Bah Humbug! Theaters Are Saving “A Christmas Carol” in Spite of the Pandemic! 

Alastair Sim - A Christmas Carol (1951) - The Many Ghosts of ‘A Christmas Carol’

Alastair Sim in a Movie Version of “A Christmas Carol”

Dear Commons Community,

The New York Times this morning has a featured article entitled,  Bah Humbug!, How Theaters Are Saving “A Christmas Carol.”  It describes theaters throughout the country that will continue their traditions of staging Charles Dickens’s novella.  Here is an excerpt:

“For all his flaws, that cranky old miser Ebenezer Scrooge has been a godsend for American theaters. Through recessions and blizzards and other upheavals, he has drawn small children and big money to his redemption story in “A Christmas Carol.”

Stage adaptations of the tale, which generally run between Thanksgiving and year-end, have been a tradition and a lifeline for troupes big and small, professional and amateur. But now, after decades in which the Dickens classic has sustained them, this year theaters are sustaining Dickens.

Gone are the large-cast extravaganzas playing before cheery crowds in packed venues. Instead, theaters are using every contagion-reduction strategy they have honed during the coronavirus pandemic: outdoor stagings, drive-in productions, street theater, streaming video, radio plays and even a do-it-yourself kit sent by mail.

Many of these theaters are willingly running the long-lucrative show at a loss — they are hungry to create, determined to stay visible and eager to satisfy those “Christmas Carol” die-hards who don’t want to miss a year.

“It’s absolutely an obligation, in the best sense of that word,” said Curt Columbus, the artistic director of Trinity Repertory Company, in Providence, R.I., which has staged “A Christmas Carol” each holiday season since 1977. “The story felt more urgent, and more necessary, than it has in many years.”

A filmed performance by Mr. Mays will be streamed this year to benefit regional theaters, and a second version, with more special effects, will be marketed next year to streaming services. 

A primer for those who don’t know a Cratchit from a Fezziwig: “A Christmas Carol” is an exceptionally durable novella, written by Charles Dickens and published in 1843, about the transformation, via a series of ghostly visitations, of a wealthy businessman (that’s Scrooge) from mean and miserly to caring and charitable.

Dickens himself performed readings of the story for more than two decades, with stops in America as well as Britain, until his death in 1870; it has been repeatedly adapted for stage and screen, and the story, in one form or another, has been a seasonal staple of the American regional theater since the 1970s. Last year a critically lauded adaptation from England’s Old Vic theater reached Broadway; this year, it will be livestreamed from its London home, fully staged but audience-free.

“‘A Christmas Carol’ does everything we talk about when we talk about theater — it builds community, and it tugs us toward our better selves,” said Joseph Haj, the artistic director of the Guthrie Theater in Minneapolis, which has staged the story since 1975, last year selling 57,900 tickets to the show. This year, the Guthrie will stream a retelling by four actors; it will cost $10 to watch, and will be free for schools.

Mr. Haj doesn’t expect to make money on it. Nor does Leda Hoffmann, artistic director of the Contemporary American Theater Company in Columbus, Ohio, which, for $20 per device, will stream a contemporary reimagining with Ebony Scrooge at its center. “This is very likely a losing proposition, but we’re telling the story because we want to tell it,” she said.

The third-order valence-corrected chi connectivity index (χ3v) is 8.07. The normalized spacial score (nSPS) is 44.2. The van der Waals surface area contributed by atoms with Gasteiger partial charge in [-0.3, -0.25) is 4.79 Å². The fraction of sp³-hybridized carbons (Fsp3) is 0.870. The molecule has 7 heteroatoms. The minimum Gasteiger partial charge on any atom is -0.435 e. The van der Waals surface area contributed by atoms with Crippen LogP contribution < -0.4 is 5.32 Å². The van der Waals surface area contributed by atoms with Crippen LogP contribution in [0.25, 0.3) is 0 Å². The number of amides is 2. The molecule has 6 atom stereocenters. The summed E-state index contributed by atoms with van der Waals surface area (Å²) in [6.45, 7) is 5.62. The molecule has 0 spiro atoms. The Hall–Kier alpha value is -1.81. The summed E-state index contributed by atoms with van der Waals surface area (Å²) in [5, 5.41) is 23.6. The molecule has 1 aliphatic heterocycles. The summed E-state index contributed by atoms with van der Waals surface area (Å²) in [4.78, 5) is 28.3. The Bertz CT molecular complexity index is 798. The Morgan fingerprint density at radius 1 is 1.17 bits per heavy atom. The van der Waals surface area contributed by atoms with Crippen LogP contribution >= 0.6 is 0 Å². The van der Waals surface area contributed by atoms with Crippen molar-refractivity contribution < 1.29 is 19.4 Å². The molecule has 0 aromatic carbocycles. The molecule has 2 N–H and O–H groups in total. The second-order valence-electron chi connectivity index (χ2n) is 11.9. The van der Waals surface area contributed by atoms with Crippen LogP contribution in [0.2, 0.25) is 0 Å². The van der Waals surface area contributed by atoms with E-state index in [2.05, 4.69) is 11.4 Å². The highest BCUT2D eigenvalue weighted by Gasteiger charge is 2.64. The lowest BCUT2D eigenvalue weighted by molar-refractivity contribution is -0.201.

The financial implications are enormous, especially for those that have opted not to charge at all. Ford’s Theater in Washington last year sold $2.5 million worth of tickets to “A Christmas Carol.” This year, it is releasing a free audio version on its website and on public radio, paid for by corporate sponsorships and donations. “Hopefully it will come back to us in other ways,” said Paul R. Tetreault, Ford’s director.

The money “A Christmas Carol” usually brings in allows theaters to perform more challenging work at other times of the year.

In Raleigh, N.C., where Ira David Wood III, the artistic and executive director of Theater in the Park, has been playing Scrooge in a musical adaptation since 1974 (he missed one year, when he had open-heart surgery), the money earned from the holiday show “enables us to do ‘Uncle Vanya’ and play to maybe 12 people,” he said.

Like many major regional theaters, Providence’s Trinity Rep is enormously dependent on the show, which accounts for half of all annual sales. This year, its one-hour streaming version looks still to be popular — in the first 72 hours, 75,000 people from 46 states signed up to watch. But ticket revenue, which last year topped $1.7 million, will be zero, because the video is being aired for free.

“This thing has kept American theaters alive for decades and decades,” said Charles Fee, the producing artistic director of Great Lakes Theater in Cleveland. “Without ‘Christmas Carol,’ our company would almost certainly have failed.”

I personally love the ending of Dickens’s tale:

“The visit to the future ends as Scrooge faces his own mortality in the form of a tombstone inscribed with his name. He asks the Ghost:

    “Before I draw nearer to that stone to which you point, answer me one question. Are these the  

      shadows of the things that Will be, or are they shadows of things that May be..?”

The Ghost continued to point downward to the grave by which it stood.

      “Men’s courses will foreshadow certain ends, to which, if persevered in, they must lead,” said

       Scrooge. “But if the courses be departed from, the ends will change. Say it is thus with what you   

       show me!” (Dickens, 1843)



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